Pacific Corporate Federal Credit Union and Western Corporate unveiled plans to merge, following a trend of consolidations in the corporate credit union network that has seen the number of corporates shrink from 45 in 1993 down to 33 in 2003.
The marriage awaits approval from the NCUA-a process that could take up to 120 days-followed by a vote of PacCorp's member credit unions. At press time, NCUA said it had not received the corporates' merger application.
Honolulu-based PacCorp serves 101 CUs in the Hawaiian Islands and Guam, and has $567 million in assets. Headquartered in San Dimas, Calif., Wescorp has 988 member CUs in 33 states, plus Guam, and has more than $24 billion in assets.
If the merger is approved, WesCorp will retain PacCorp's staff of 12 persons and a permanent office here, the corporates said.
In addition, PacCorp CEO Rand Yamasaki would be appointed WesCorp's senior vice president and would oversee the Hawaii office. WesCorp would create an additional board director seat, and would form an advisory committee to provide PacCorp officials with a "direct participatory role" in WesCorp governance.
Yamasaki told The Credit Union Journal the two corporate CUs had discussed a possible merger in the past. However, nothing came of those talks until November 2002, when Bob Siravo, WesCorp's president and CEO, approached PacCorp after WesCorp's Hawaii/Guam regional manager resigned.
"WesCorp emphasized working together as a family, which is consistent with Hawaiian values," said Yamasaki. "We have a strong feeling of 'ohana,' which means family. We saw WesCorp's new culture as being consistent with that."
According to Yamasaki, PacCorp does not fear a loss of local control, because, he said, it would operate somewhat autonomously. "Despite being a regional office of WesCorp, we still will be able to offer our credit unions the special services and training we have in the past."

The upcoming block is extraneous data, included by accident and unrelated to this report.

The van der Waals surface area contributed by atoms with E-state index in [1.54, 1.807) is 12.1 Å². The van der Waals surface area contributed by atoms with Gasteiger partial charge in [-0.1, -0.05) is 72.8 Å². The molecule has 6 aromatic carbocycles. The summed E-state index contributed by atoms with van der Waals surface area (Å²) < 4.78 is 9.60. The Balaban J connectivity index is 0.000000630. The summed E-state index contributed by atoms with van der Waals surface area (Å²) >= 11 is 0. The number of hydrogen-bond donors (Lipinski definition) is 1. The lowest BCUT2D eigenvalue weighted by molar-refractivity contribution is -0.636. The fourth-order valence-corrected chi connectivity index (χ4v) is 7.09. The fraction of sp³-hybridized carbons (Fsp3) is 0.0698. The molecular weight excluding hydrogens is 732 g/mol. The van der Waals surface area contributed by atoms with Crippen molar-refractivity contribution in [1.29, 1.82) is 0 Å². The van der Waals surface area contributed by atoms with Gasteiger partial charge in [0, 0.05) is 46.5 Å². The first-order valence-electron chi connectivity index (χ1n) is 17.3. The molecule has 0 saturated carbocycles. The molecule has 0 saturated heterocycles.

PacCorp does not have any other strategic mergers in the works, he added. Yamasaki said the proposed merger with WesCorp made sense, given the number of regional corporate CU consolidations that have occurred in the past 10 years.
"We are providing to our member credit unions the best of both corporates from one strong entity," he said. "We will hold an informational meeting for our member credit unions in August, and the theme we will stress is, 'PacCorp and WesCorp together-a family united for your success.'"
James Updike, WesCorp's chairman of the board, said in a prepared statement, "The combined business from PacCorp and WesCorp will ensure that Hawaii and Guam credit unions benefit from a strong local corporate credit union presence with the necessary economies of scale to be able to create customized investment and payment system solutions tailored to meet the unique needs of the local market. Combining the business of two major players is the best way to optimize the economic viability and success of Hawaii and Guam credit unions."
Yamasaki said he does not envision the NCUA denying approval for the merger.
"Both credit unions are healthy, so there are no safety and soundness issues," he declared.